21. *correction: thats ‘scouring’ and not ‘souring’ in the previous comment

    Comment by AA — May 17, 2007 @ 12:31 pm

  22. Oops, I forgot, Indira, if you do try the fava bean recipe, I garnish with lots of chopped scallions (green part only) at the end — a nice big handful.


    Comment by Preeta — May 17, 2007 @ 12:36 pm

  23. hii indira you’re a good cook and a great photographer..All recipies are tempting,how do you take these perfect pictures..

    Comment by lindsy — May 17, 2007 @ 3:03 pm

  24. Forgive me Madhuli. 🙂
    One parcel roti is coming Nashik way.:)

    Suganya: 105, that is hot.

    Revathi, I just transplanted them, they are all droopy and weak right now. Not that photogenic.:) They have to survive the transplant shock, poor things.
    Goodluck with okra. I remember that okra makes beautiful flowers.

    Hi Sia, yes, they are seasonal. For every few years, fresh, new kind of vegetables are introduced here in US. Fresh green garbanzo are the new “it” things. Few years ago it was fava beans.

    Rachna: I look forward to reading your version.

    Hi Preeta, I love fresh fava beans and your recipe with them sounds so tempting. How can I not to try?:) I have to remember the brand name – Lan Chi.
    Thanks Preeta!

    Jyothi, Anusha, Hema: thanks.

    Hi Uma: Thanks for your nice words about Mahanandi. I greatly appreciate them.
    Yes, they are the hara chana and available in Indian grocery frozen section.

    Hi Dee: Curry leaf plant? Munagakaya too? You lucky fellow. 🙂 I wish I can get those here.
    They thrive in big containers. Karthi Kannan of Kitchenmate food blog last year blogged about both muganakaya and curryleaf plants. She grew them in containers.

    Hi Gini: I planted a taro root in soil few weeks ago. It just started to sprout. It’s like potato/ginger/tulip bulb style. I will post a photo soon.

    Hi Nav: Sanagaballa palakura makes a wonderful curry, isn’t it? I am glad to hear that you tried and liked that recipe.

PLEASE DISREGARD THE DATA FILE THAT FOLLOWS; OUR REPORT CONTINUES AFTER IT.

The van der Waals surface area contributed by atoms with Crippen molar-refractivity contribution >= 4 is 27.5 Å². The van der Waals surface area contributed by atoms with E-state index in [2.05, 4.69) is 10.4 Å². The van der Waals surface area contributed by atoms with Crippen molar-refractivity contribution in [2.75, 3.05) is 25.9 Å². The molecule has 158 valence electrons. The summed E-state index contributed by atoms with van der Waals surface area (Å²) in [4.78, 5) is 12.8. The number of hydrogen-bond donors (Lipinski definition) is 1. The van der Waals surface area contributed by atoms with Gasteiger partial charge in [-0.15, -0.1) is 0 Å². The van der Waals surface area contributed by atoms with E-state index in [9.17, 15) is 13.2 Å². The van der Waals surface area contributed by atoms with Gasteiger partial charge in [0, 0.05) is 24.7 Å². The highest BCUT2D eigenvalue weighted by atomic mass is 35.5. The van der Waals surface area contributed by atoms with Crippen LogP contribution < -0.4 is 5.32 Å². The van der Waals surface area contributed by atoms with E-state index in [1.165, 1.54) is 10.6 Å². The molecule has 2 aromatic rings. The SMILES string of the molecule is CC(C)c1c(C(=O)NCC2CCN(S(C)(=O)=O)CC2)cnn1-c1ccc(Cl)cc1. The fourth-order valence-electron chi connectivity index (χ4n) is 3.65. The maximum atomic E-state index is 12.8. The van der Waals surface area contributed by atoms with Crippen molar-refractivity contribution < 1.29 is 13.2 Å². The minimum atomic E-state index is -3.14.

Sandeepa: Bongness? You mean mustard touch? 🙂

    I have same experience with garbanzos AA. They are middle of the season crop for us. Usually planted between seasons to fertile the land with that legume bacteria touch. Hot off from the coals, they are a treat, aren’t they? Another recipe I like is Guggullu/sundal style preparation with a light touch of onions, curry leaves, lemon juice etc.

    Got it. I saved your recipe to my must-try recipe folder. Thanks again Preeta.

    Thanks Lindsy but I am still a beginner both in cooking and photography.

    Comment by Indira — May 17, 2007 @ 8:00 pm

  25. Indira this dish is so light and healthy, packed with rich protein.

    I long for the day that I can get green and black chick peas.

    Comment by Cynthia — May 17, 2007 @ 8:19 pm

  26. yeah, but i bought them Indira , didnt plant them on my own 🙁 and I just paid 5 bucks each. Uma, the person whom I bought from is doing them for the past 15years and the plants are her children. She treats them as her own and I think she is an angel! If I come to seattle , I will surely pass them onto u 🙂

    Comment by Deepika Saripalli — May 18, 2007 @ 11:36 am

  27. I saw this and thought, my two favorite dishes chole and mattar paneer rolled into one.

    Nice recipe!


    Comment by Kanchana — May 20, 2007 @ 10:04 am

  28. looks fantastic! whewe oh whew might i find green garbanzos?????

    Comment by aria — May 25, 2007 @ 2:28 pm

  29. Hi Indira,
    I keep coming back to this recipe – moth to a flame! I hunted high and low for the green garbanzo beans but no luck! Can I make this with freshly shelled peas?

    Hi DG,
    I think it would taste great with freshly shelled peas. Don’t forget to adjust spice quantities accordingly, to your liking.
    I look forward to your feedback on this fresh pea version, so that I can try as well. 🙂
    – Indira

    Comment by DG — June 11, 2007 @ 1:31 am

  30. OOh! Fantastic! I shall try it this weekend and give you the feedback! Am sure it will be great! 😀

    Comment by DG — June 12, 2007 @ 1:52 am

  31. Sounds like something new to try, and looks delicious. Thanks for sharing.


    Comment by plasterer bristol — May 7, 2015 @ 11:08 am

Your Comment


(required but not published)

RSS feed for comments on this post. TrackBack URI

It sounds like SK2 has recently been updated on this blog. But not fully configured. You MUST visit Spam Karma's admin page at least once before letting it filter your comments (chaos may ensue otherwise).